The impact of condition on the financial value of an artwork

As a collector you are probably aware of the fact that it is prudent to conduct price research before buying a work of art, or have your art advisor do this for you, particularly when you are spending a lot of money. Price databases such as artnet.com are helpful tools for collectors trying to make an informed decision. The numbers, however, don’t always tell the entire story. The condition of an artwork, and its effect on the work’s financial value, is often overlooked.

It seems obvious that a tear through a painting’s canvas will cause the painting to decrease in value, the amount of the decrease depending on the size and location of the tear and how well it could be restored. But there are other conservation issues that come up in art: problems inherent to an artwork or body of work that are related to the materials the artist used. Although every era of art has its own conservation issues, they are generally more impactful in certain Post-War and contemporary works than in Old Masters, where restorations are mostly considered part of the history of the artwork.

In the case of John McLaughlin (1898-1976), for example, a proponent of Minimalism and Hard Edge painting, it is easy to see that a cupped or tented canvas has a disproportionally large effect on the visual appearance of the work, because its surface is supposed to be smooth. Additionally, in contemporary art it is increasingly common for artists to use combinations of unusual materials of which the chemical proportions are not yet understood. This means that conservators today can’t predict how these materials will interact with each other over the next 100 years.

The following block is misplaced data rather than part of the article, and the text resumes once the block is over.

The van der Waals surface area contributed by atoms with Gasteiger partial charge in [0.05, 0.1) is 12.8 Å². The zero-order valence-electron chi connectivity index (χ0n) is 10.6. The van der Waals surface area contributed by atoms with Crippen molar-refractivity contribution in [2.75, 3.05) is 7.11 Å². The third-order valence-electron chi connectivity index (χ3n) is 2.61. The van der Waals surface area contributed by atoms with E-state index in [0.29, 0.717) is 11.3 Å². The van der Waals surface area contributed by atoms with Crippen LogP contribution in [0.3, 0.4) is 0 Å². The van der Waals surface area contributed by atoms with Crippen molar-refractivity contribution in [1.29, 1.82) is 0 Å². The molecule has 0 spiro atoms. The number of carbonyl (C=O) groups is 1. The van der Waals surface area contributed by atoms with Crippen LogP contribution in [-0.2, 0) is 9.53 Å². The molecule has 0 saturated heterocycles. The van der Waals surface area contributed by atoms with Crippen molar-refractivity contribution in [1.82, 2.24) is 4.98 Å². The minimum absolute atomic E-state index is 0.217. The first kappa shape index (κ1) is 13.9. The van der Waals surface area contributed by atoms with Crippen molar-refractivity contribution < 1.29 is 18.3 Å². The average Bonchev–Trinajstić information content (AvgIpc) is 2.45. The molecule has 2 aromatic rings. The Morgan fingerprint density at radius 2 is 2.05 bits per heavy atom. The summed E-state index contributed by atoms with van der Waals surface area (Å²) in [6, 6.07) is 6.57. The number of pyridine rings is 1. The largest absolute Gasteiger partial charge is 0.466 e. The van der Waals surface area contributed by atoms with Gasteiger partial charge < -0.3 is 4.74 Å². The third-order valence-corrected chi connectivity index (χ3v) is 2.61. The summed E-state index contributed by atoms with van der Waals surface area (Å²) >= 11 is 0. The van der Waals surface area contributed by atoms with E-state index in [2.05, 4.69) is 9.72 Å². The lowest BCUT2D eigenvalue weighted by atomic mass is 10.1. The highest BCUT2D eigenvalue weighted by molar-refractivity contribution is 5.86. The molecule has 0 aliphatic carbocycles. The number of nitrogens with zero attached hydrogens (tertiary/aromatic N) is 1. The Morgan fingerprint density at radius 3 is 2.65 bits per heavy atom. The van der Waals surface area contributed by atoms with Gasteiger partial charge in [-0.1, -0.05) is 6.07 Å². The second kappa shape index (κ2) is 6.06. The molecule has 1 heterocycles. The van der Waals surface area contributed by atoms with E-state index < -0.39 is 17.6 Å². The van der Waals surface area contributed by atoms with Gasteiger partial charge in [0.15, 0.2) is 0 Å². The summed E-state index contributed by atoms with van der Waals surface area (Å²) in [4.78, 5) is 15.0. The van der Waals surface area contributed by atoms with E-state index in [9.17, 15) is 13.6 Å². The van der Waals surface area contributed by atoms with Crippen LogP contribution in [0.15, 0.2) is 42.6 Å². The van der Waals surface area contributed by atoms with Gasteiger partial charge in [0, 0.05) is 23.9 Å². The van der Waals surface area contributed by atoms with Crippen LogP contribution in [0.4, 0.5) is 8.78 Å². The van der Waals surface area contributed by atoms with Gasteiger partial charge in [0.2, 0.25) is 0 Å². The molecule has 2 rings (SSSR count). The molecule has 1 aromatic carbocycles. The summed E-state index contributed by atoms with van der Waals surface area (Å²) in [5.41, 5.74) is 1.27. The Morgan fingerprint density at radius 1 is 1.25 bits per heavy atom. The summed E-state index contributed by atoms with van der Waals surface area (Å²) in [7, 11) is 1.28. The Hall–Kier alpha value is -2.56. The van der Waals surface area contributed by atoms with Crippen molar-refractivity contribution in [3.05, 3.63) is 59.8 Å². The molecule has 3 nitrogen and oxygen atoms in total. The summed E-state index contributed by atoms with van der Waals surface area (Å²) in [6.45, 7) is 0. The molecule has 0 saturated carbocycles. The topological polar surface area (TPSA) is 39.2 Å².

Detail in raking light. Image © and Courtesy Lowy.

Detail in raking light. Image © and Courtesy Lowy.

As a collector you can mitigate these risks to a large extent by making sure you do your due diligence before purchasing a work. Ask your conservator to point out red flags in the condition of the work you’d like to buy and ask if these can be treated successfully. With your art advisor, your conservator can asses whether these conservation issues are likely to have an effect on the value of the artwork, now or in the future. Having a team of experts available to guide you in your collecting decisions is invaluable to buying art smart.

This blog post is based on a presentation with Annelien Bruins of Tang Art Advisory and Lauren Rich, Head Conservator at Lowy.